Singer/songwriter Billy Bragg has been a top spokesperson for the Featured Artists Coalition, a group of UK-based musicians that includes Radiohead, Kate Nash, Robbie Williams, David Gilmour, Travis, and many more. Though their main purpose is “the protection of performers’ and musicians’ rights,” the FAC has been very public of late in their defense of music pirates. What they want to avoid, you see, is a Lars Ulrich-esque debacle where fans get disgruntled for being persecuted over being too eager to get at their favorite band’s music.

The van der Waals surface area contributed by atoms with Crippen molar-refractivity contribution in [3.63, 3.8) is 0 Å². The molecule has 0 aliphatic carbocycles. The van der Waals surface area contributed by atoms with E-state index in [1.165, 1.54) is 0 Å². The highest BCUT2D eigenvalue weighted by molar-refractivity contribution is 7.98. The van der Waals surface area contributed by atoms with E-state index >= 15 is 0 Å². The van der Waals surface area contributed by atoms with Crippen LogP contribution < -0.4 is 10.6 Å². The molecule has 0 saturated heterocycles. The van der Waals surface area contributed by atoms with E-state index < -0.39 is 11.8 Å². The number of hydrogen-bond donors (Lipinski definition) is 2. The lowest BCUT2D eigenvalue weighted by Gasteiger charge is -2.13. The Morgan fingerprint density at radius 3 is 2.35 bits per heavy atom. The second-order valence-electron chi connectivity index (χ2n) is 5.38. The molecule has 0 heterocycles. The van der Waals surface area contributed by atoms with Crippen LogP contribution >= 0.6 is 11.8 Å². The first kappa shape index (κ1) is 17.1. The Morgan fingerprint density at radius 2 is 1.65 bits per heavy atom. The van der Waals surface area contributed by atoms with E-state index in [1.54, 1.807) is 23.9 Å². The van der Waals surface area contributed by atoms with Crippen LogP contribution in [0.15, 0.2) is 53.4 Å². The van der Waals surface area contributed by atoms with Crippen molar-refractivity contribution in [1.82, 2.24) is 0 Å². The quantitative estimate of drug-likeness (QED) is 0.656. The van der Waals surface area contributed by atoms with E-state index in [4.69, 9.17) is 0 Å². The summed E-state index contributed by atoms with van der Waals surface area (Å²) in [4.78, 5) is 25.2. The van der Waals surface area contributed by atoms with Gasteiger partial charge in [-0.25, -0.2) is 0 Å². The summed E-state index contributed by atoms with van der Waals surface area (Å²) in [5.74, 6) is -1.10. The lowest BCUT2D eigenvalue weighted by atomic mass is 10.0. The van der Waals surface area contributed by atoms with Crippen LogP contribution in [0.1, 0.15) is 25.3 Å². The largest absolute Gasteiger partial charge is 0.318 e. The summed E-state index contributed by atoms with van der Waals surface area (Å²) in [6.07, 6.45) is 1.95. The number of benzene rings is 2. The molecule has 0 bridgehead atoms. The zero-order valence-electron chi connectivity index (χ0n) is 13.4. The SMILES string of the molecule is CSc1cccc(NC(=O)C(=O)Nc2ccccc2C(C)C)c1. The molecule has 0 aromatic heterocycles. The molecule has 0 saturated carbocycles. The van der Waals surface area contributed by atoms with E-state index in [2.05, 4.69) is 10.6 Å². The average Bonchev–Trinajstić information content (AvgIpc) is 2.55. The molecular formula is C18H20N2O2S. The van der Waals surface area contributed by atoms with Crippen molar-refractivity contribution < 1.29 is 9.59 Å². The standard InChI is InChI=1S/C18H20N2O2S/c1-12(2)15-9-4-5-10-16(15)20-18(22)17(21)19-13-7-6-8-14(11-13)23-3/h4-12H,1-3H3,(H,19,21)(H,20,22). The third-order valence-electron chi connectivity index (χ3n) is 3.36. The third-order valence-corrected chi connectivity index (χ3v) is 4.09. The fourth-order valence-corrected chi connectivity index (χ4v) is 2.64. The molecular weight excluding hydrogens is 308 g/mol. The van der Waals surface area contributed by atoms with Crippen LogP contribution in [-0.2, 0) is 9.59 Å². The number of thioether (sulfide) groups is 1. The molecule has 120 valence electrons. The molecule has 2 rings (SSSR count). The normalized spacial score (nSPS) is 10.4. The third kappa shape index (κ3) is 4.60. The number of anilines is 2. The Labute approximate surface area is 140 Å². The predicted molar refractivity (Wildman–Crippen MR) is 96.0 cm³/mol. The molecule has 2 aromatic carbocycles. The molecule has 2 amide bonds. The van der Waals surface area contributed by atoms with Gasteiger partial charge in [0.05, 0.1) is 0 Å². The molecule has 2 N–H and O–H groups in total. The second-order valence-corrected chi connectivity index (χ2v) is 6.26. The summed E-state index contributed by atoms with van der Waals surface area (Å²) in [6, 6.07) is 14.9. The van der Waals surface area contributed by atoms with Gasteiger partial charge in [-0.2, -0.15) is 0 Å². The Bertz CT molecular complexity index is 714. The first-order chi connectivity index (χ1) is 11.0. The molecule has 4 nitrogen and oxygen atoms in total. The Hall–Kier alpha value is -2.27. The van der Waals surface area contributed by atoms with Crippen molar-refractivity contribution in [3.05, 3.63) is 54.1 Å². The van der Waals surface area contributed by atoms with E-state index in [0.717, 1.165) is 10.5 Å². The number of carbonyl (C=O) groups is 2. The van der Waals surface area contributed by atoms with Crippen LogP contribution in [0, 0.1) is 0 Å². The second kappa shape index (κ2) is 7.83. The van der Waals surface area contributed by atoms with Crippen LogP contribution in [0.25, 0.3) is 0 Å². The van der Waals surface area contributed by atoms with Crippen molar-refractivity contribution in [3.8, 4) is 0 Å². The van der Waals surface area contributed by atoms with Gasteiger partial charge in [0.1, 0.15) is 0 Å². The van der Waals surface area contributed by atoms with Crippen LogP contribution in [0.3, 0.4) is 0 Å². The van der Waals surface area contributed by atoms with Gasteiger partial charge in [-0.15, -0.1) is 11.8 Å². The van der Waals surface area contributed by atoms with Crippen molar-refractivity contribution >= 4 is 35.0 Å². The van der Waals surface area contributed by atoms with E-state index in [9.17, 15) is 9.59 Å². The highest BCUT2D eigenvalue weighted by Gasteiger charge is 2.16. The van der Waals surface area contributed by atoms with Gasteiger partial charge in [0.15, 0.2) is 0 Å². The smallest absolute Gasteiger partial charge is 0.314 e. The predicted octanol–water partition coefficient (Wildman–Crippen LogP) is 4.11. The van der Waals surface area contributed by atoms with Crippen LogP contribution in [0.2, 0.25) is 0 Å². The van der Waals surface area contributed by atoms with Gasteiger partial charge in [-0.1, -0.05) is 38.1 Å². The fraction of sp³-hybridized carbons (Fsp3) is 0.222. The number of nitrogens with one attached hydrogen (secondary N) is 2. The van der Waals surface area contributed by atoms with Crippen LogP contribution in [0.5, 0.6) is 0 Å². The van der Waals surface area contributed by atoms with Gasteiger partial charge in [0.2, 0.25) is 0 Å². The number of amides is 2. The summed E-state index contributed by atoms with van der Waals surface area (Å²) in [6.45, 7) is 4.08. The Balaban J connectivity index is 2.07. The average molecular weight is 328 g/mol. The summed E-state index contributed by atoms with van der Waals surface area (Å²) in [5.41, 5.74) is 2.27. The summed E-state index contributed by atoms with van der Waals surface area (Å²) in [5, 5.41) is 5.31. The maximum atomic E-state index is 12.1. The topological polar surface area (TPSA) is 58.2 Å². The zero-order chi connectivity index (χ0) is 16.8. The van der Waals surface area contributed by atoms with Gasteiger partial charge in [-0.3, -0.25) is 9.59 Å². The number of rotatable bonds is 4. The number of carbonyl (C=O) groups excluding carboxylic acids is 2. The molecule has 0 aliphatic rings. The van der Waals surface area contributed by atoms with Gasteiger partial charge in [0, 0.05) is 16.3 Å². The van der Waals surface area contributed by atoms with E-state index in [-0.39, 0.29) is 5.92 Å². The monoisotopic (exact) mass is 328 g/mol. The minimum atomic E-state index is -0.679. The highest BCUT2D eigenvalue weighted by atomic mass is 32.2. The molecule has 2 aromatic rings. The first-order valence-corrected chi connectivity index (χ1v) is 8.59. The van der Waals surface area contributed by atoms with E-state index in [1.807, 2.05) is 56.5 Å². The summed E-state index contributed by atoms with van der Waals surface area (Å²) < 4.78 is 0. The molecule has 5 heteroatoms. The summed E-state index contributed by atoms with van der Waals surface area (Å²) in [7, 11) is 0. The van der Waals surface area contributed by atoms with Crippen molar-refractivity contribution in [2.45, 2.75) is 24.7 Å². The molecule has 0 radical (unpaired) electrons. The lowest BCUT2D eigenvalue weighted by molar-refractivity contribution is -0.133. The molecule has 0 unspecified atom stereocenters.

In a column for the Guardian, Billy Bragg addressed the issue of whether internet service providers should be required by the government to cancel a suspected pirate’s service. Bragg says that the recording industry is trying to “get the ISPs to do their dirty work for them,” adding that the alleged criminals wouldn’t have “any recourse to appeal in the courts.”
Bragg goes on to say that this practice is “shameful” and likely ineffective. “Technology has so far stayed ahead of enforcement,” he added. “Any unauthorised filesharers who fear being caught out can simply encrypt their exchanges.”
The question over the efficacy of enforcing copyright law through ISPs could possibly be answered by paying close attention to France in the coming months. Just last week, the French government passed a controversial “three strikes” law, forcing ISPs to disconnect music pirates upon their third infraction.